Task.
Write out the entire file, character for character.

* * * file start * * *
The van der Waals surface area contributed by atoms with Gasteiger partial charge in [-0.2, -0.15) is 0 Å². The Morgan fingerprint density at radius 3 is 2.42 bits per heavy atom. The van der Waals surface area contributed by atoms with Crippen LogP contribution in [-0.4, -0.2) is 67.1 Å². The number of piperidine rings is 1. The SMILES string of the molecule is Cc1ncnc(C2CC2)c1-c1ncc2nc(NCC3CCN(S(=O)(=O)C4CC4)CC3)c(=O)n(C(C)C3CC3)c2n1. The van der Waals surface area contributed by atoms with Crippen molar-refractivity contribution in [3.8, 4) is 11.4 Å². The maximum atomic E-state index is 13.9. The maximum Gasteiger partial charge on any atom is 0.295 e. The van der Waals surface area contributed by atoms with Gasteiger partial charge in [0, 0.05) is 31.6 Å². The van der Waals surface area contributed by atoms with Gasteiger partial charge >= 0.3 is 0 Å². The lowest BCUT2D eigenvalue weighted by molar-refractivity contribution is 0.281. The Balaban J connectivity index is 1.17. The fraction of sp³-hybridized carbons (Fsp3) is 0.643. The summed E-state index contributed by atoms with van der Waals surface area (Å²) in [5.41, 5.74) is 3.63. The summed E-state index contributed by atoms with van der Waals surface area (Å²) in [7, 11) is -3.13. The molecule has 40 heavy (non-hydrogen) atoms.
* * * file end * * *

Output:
The van der Waals surface area contributed by atoms with Gasteiger partial charge in [-0.2, -0.15) is 0 Å². The Morgan fingerprint density at radius 3 is 2.42 bits per heavy atom. The van der Waals surface area contributed by atoms with Crippen LogP contribution in [-0.4, -0.2) is 67.1 Å². The number of piperidine rings is 1. The SMILES string of the molecule is Cc1ncnc(C2CC2)c1-c1ncc2nc(NCC3CCN(S(=O)(=O)C4CC4)CC3)c(=O)n(C(C)C3CC3)c2n1. The van der Waals surface area contributed by atoms with Crippen molar-refractivity contribution in [3.8, 4) is 11.4 Å². The maximum atomic E-state index is 13.9. The maximum Gasteiger partial charge on any atom is 0.295 e. The van der Waals surface area contributed by atoms with Gasteiger partial charge in [0, 0.05) is 31.6 Å². The van der Waals surface area contributed by atoms with Gasteiger partial charge >= 0.3 is 0 Å². The lowest BCUT2D eigenvalue weighted by molar-refractivity contribution is 0.281. The Balaban J connectivity index is 1.17. The fraction of sp³-hybridized carbons (Fsp3) is 0.643. The summed E-state index contributed by atoms with van der Waals surface area (Å²) in [5.41, 5.74) is 3.63. The summed E-state index contributed by atoms with van der Waals surface area (Å²) in [7, 11) is -3.13. The molecule has 40 heavy (non-hydrogen) atoms.